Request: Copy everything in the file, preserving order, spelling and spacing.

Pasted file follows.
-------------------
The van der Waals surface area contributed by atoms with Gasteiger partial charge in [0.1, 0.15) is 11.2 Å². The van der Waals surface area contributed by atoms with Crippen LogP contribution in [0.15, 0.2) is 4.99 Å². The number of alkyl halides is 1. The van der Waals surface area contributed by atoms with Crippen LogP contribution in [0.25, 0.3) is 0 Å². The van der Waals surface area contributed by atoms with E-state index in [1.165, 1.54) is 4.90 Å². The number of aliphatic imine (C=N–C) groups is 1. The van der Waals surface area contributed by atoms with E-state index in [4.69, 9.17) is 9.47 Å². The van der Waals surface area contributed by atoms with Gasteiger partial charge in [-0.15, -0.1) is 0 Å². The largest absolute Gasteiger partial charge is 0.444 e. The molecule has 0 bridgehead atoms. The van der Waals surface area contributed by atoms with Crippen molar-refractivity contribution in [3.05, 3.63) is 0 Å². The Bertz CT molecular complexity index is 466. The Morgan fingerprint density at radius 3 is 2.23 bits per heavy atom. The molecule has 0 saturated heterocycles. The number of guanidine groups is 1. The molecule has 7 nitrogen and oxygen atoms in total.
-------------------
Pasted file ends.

The van der Waals surface area contributed by atoms with Gasteiger partial charge in [0.1, 0.15) is 11.2 Å². The van der Waals surface area contributed by atoms with Crippen LogP contribution in [0.15, 0.2) is 4.99 Å². The number of alkyl halides is 1. The van der Waals surface area contributed by atoms with Crippen LogP contribution in [0.25, 0.3) is 0 Å². The van der Waals surface area contributed by atoms with E-state index in [1.165, 1.54) is 4.90 Å². The number of aliphatic imine (C=N–C) groups is 1. The van der Waals surface area contributed by atoms with E-state index in [4.69, 9.17) is 9.47 Å². The van der Waals surface area contributed by atoms with Gasteiger partial charge in [-0.15, -0.1) is 0 Å². The largest absolute Gasteiger partial charge is 0.444 e. The molecule has 0 bridgehead atoms. The van der Waals surface area contributed by atoms with Crippen molar-refractivity contribution in [3.05, 3.63) is 0 Å². The Bertz CT molecular complexity index is 466. The Morgan fingerprint density at radius 3 is 2.23 bits per heavy atom. The molecule has 0 saturated heterocycles. The number of guanidine groups is 1. The molecule has 7 nitrogen and oxygen atoms in total.